In his debut novel, Expiration Day, William Campbell Powell seamlessly transports his readers to London fifty-plus years into the future. This is a dangerous world, denoted by colored zones for safety. One street over, and it could be bad news bears for your day. The story is told through journal entries from Tania Deeley, starting at age 11 when she gets her first AllInPhone – an all-in-one device that Powell devises as the future of smartphones.
Tania Deeley lives in a village/suburb of London, with her parents, Reverend Deeley and his wife. At some point, the world population rate started falling because of infertility – most humans cannot have children, and those who can are protected from a young age and held responsible for bearing children and giving them up for adoption. Parents who want children and are unable to bear have the option of leasing a robot that has free upgrade options every few years, to give the parents the chance to believe their child is real. The robot children do not always (sometimes ever) know that they are children.
Powell’s story is vivid and impactful, driving at the core of humanity and what it means to be a person – is our personhood defined by sentience and the capability to grow and develop? Is it possible for automated machines to take on virtues of personhood or the emotions that come with the burden of humanity? If so, are those emotions genuine or part of a programmed code?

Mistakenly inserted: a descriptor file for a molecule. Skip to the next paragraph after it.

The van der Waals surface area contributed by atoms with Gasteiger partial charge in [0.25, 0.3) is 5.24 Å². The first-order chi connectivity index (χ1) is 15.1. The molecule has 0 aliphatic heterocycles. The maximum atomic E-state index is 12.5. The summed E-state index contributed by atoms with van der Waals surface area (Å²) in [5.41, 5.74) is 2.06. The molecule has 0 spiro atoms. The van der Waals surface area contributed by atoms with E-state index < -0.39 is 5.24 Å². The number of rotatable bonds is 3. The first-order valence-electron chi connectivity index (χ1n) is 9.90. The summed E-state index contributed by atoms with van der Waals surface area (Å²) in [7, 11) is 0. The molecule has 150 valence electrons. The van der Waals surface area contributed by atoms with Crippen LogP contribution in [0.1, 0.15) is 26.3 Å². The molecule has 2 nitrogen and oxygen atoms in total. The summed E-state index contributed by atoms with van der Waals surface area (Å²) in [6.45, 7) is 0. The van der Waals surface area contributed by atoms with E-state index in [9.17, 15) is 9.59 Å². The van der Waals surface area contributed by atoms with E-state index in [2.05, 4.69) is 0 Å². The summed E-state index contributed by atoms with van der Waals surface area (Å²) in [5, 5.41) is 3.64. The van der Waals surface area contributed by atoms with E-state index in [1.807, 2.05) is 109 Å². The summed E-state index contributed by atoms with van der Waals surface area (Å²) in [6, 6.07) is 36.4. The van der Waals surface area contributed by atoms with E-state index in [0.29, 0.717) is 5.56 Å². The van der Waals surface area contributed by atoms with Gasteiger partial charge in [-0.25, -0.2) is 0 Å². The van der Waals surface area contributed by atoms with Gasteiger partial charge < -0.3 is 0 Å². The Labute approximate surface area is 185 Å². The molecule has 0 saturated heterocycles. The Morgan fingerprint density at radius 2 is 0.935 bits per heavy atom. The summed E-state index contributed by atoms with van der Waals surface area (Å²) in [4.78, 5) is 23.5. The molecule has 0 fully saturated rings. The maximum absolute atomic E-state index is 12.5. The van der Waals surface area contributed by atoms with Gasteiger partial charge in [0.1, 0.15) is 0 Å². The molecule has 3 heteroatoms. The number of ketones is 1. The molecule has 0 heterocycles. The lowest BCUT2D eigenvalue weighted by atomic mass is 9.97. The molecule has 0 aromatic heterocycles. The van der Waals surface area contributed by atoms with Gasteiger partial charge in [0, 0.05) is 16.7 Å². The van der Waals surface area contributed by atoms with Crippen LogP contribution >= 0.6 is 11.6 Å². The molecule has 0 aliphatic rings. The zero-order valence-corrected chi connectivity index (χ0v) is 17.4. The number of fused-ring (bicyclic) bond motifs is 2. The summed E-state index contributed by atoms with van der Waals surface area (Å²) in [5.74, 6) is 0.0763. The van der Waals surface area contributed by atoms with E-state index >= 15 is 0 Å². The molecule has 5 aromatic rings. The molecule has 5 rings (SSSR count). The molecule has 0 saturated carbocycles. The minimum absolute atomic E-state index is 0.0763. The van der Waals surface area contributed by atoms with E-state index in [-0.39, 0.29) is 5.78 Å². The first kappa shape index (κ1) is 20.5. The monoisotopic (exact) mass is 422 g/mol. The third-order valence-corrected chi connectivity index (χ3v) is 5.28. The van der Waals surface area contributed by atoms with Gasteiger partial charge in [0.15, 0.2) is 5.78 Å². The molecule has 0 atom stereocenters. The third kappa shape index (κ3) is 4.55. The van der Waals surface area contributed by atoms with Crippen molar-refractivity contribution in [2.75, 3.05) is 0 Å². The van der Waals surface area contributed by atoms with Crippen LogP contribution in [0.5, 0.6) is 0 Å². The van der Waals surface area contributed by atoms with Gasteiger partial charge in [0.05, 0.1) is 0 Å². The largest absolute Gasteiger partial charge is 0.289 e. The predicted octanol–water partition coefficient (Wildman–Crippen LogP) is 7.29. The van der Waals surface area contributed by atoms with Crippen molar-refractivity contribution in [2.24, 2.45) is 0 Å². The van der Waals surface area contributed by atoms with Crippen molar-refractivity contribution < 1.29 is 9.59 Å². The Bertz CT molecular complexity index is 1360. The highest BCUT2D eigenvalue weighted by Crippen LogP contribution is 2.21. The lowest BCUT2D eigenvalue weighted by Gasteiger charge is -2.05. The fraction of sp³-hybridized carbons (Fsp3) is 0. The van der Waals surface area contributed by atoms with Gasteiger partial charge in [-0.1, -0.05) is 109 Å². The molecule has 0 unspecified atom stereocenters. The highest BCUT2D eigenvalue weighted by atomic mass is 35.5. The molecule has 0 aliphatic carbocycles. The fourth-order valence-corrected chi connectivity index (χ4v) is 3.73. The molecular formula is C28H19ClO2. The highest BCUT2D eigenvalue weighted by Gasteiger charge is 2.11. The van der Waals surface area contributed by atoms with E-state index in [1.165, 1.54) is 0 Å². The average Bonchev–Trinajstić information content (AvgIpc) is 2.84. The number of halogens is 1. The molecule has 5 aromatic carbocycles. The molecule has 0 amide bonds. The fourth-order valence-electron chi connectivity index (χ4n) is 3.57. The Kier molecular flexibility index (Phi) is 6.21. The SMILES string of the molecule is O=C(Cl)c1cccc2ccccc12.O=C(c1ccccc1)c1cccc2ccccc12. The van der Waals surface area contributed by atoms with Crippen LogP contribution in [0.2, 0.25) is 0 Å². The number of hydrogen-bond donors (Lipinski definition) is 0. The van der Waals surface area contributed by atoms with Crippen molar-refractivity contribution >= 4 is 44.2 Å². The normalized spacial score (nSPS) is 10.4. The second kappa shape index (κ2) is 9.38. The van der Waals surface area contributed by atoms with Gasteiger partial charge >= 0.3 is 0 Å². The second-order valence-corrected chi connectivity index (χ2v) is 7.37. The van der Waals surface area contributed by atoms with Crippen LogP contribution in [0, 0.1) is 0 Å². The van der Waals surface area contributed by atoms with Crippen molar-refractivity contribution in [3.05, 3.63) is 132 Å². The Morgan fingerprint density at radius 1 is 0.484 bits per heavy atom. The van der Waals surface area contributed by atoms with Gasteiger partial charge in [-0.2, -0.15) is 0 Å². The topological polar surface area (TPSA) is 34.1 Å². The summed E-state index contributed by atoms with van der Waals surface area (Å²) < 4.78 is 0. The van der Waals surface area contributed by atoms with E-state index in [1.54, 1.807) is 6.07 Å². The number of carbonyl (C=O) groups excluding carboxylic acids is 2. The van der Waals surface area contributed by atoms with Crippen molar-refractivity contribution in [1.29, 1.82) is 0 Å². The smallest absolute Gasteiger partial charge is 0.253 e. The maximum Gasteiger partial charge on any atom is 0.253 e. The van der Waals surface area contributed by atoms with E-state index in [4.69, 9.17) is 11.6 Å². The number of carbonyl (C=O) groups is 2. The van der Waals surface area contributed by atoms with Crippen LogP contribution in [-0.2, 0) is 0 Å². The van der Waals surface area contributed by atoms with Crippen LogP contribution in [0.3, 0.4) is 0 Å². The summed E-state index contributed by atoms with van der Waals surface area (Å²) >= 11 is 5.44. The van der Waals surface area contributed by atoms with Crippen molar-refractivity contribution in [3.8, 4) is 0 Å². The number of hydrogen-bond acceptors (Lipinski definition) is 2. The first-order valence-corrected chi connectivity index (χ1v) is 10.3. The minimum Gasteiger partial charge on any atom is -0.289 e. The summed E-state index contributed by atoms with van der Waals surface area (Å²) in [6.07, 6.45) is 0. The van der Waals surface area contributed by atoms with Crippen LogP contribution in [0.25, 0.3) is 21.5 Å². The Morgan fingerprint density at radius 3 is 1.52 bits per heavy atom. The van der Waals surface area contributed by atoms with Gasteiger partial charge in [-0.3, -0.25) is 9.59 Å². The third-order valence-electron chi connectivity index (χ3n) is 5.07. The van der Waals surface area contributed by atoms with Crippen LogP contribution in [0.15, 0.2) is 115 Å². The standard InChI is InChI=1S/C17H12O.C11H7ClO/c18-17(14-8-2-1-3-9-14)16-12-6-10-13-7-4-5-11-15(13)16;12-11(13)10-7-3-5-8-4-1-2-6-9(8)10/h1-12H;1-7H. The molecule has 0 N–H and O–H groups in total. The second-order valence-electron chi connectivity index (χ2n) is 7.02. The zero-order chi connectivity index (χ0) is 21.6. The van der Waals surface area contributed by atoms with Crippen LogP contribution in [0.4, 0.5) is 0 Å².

The novel clearly integrates and explains simplistic versions of the Uncanny Valley, the Three Laws of Asimov, and more philosophical/research on cybernetics without skipping a beat in moving the story forward. References to some of the most well-known literature films and music of the late 20th and early 21st century in side conversation further ground the story in the real world and increases the believability of the characters and setting.
All-together, Expiration Day is one of the sharpest, most unique and most on-point robot-based dystopias in the past few years.
Expiration Day by William Campbell Powell (ISBN: 9780765338280) is available in hardcover on April 22, 2014 for $17.99 and is published by Tor Teen. There will be an extensive online publicity campaign, it will be featured at major trade shows and will be the subject of national print advertising.